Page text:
With a team of 23, Flickstree produces around 1,000 branded videos every month, each costing approximately Rs.1,500, which includes the subscription fee for over six image and video libraries. The videos are also supported by an AI feedback mechanism, which adds the right keywords, chooses the appropriate thumbnail and suggests trending topics to make videos on.
Stream fast, sell faster
In a world of Tik Toks and snackable content, Flickstree has gained users at a steady pace. With content in 10 languages including Bengali, Marathi, Tamil, English and more, the platform attracts an average of 300 million users clocking transactions of Rs.100 million-150 million every month. They have signed up 650 brands globally and partnered with 112 publishing websites and apps, while 500 more are in the pipeline. While the click through rate in India for video ads is between 1.2% and 1.8% according to Invespcro, Flickstree claims that its rate ranges between 1.4% and 3.5%. It has found backing from former Indian cricket captain Sourav Ganguly, Samsung Ventures Corp and Venture Catalysts, with total funding of $3 million.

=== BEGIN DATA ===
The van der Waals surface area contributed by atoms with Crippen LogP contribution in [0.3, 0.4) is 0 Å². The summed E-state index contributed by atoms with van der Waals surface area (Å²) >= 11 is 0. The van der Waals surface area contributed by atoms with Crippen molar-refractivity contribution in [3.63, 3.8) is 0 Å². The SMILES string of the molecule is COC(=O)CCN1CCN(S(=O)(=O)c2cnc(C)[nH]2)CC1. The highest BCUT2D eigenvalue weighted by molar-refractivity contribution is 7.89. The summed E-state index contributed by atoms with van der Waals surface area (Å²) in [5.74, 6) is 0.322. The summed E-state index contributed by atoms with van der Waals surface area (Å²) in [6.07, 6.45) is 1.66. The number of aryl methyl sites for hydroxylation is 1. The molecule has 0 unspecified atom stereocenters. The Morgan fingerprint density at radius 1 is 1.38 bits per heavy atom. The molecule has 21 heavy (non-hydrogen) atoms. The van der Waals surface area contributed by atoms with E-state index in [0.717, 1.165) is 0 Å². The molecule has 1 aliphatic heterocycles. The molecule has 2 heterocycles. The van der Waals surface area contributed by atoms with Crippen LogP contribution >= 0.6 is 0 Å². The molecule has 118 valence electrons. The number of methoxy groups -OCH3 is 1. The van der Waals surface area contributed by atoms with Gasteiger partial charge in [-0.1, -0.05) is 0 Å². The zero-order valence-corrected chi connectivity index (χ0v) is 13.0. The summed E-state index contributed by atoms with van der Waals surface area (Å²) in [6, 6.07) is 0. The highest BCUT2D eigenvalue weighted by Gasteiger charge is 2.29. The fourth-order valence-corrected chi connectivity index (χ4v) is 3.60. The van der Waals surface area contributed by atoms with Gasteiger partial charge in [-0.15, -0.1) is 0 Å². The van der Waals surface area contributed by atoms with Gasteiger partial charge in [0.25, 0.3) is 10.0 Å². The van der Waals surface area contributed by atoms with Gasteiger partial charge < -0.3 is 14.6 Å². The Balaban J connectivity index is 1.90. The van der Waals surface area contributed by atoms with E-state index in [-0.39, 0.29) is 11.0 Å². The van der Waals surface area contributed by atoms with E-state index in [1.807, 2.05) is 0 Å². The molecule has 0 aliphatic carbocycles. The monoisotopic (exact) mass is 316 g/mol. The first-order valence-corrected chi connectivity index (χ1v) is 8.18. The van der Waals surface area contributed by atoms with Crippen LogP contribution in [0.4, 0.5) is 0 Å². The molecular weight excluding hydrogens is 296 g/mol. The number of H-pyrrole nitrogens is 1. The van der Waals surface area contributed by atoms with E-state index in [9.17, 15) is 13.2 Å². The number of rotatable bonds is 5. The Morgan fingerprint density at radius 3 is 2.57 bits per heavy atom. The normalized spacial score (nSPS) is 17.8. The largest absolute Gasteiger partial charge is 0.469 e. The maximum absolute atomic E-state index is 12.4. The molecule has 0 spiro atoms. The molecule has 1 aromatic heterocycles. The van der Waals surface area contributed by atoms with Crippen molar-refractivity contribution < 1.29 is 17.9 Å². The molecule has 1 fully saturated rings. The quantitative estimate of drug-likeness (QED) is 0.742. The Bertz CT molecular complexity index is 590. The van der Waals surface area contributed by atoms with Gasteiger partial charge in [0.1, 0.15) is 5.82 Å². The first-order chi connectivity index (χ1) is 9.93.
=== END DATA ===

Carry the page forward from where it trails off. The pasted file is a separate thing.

But what came as the biggest win for the start-up was when, in July 2020, Optimise Media Group, one of the largest performance marketing services, announced the launch of a video commerce facility powered by Flickstree. Optimise India is an affiliate marketing company, but it does not do much around videos, which is Flickstree’s strength. Through this partnership, the start-up will onboard about 6,000 of the group’s publishers in India. Interestingly, Optimise India CEO Laxmi Datt Sharma was one of the investors in Flickstree’s last round of funding, investing about $250,000 in the start-up last year.